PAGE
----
ANN ARBOR, Mich. — Michigan’s defensive line had the opportunity to make a statement in the Wolverines’ Big Ten Conference opener.
By the time that defensive line registered its fourth sack against Penn State quarterback Trace McSorley, it wasn’t just about making a statement. The defensive line made its presence known with a loud roar, and a handful of bone-jarring hits.
Michigan wasn’t going to show much, if any, mercy on McSorley or the already-battered Nittany Lions in a 49-10 victory on Saturday at Michigan Stadium.
Michigan (4-0, 1-0 Big Ten Conference) sacked McSorley six times and held the Nittany Lions to 70 rushing yards. Boosted by the return of defensive Taco Charlton, who missed the last two games because of an ankle injury, Michigan’s defensive line and its linebackers were more than just efficient.
Michigan, said defensive lineman Chris Wormley, takes the following mentality into its games: “Start fast and don’t let up.”
McSorley and the Nittany Lions found that out.
“It’s embarrassing,” McSorley told reporters after the game. “I’m sorry to all our fans, how we came out and played. It wasn’t the Penn State we want to be or the Penn State we need to be.”
Blame Michigan for that apology.
This defense ended the 2015 season as one of the top units in the nation, finishing third in pass defense (158.5 yards) and fourth in total defense (280.7)
Statistically, the Wolverines haven’t missed a beat. They lead the Big Ten in pass defense (147.3 yards per game) and entered the weekend third in the nation in pass defense.
Saturday, though, belonged to the defensive line, which sacked McSorley five times in the first half.
McSorley barely had time to prepare for the force that Michigan sent at him; by the time he appeared to get situated, Michigan had sacked the redshirt sophomore twice — on Penn State’s opening drive.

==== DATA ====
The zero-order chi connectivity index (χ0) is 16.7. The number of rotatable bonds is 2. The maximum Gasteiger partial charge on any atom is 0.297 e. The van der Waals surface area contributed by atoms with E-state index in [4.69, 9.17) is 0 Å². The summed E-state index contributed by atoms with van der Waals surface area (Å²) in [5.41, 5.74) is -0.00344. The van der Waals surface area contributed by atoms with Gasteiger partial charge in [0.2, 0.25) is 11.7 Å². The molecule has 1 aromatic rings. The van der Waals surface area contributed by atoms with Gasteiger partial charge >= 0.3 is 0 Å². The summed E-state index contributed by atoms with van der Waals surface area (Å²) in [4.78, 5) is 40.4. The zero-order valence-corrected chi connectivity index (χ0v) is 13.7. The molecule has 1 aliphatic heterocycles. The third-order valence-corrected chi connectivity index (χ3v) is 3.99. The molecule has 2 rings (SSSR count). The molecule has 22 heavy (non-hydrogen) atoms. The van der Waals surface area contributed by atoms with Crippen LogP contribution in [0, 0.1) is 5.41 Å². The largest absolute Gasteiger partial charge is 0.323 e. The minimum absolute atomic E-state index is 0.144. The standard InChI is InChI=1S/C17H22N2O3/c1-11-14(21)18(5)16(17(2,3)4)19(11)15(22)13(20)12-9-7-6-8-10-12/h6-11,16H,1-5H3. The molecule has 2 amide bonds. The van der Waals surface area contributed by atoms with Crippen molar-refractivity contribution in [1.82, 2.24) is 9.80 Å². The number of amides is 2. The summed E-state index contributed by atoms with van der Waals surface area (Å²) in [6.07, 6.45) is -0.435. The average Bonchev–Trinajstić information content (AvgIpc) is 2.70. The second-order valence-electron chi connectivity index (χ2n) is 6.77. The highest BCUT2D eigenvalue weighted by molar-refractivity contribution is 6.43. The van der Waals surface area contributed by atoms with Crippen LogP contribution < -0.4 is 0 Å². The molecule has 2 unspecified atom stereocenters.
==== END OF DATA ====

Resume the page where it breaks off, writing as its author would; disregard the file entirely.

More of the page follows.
Penn State’s offensive line has been inefficient for much of James Franklin’s three-year tenure in Happy Valley. Last year, the Nittany Lions allowed 39 sacks. (Former Penn State quarterback Christian Hackenberg might be safer in the NFL now.)
In three games this season, McSorley has been sacked five times.
Michigan simply exploited a Penn State offensive line that has been a continuous work in progress.
Michigan coach Jim Harbaugh was understated, though, in his praise for the unit.
“Good effort,” Harbaugh said of Michigan’s defensive line. “Our guys were running and being aggressive, and that’s a heck of a good back (Saquan Barkley). He showed that a few times, but, for the most part, our guys were there and swarming.”
Harbaugh’s demeanor may have been subdued for good reason; he told the media following the win over Penn State that it has likely lost starting cornerback Jeremy Clark to a possible ACL tear, likely for the season, just as All-American cornerback Jourdan Lewis had returned to the lineup.
Michigan’s defensive line and its linebackers, meanwhile, made life a little easier for Lewis and Michigan’s defensive backfield. The Wolverines entered with the Big Ten’s top passing defense and gave up only 121 passing yards to the Nittany Lions.
“They are always effective,” said Lewis, who had two tackles and a pass breakup in his season debut. “Those guys are getting the job done, whereas we don’t have to be as hard in our coverage. Those guys are definitely getting it done.”
The defensive line’s motor, Lewis said, simply doesn’t stop running. McSorley finished 16 for 27 passing for 121 yards and a fourth-quarter touchdown pass to Chris Godwin. Barkley finished with a paltry 59 yards on 15 carries.
“The way they went and attacked the quarterback and got those types of losses, and got the running back (Barkley) on the ground?” Lewis said. “He’s a great running back, and the way they got him on the ground: it was amazing.”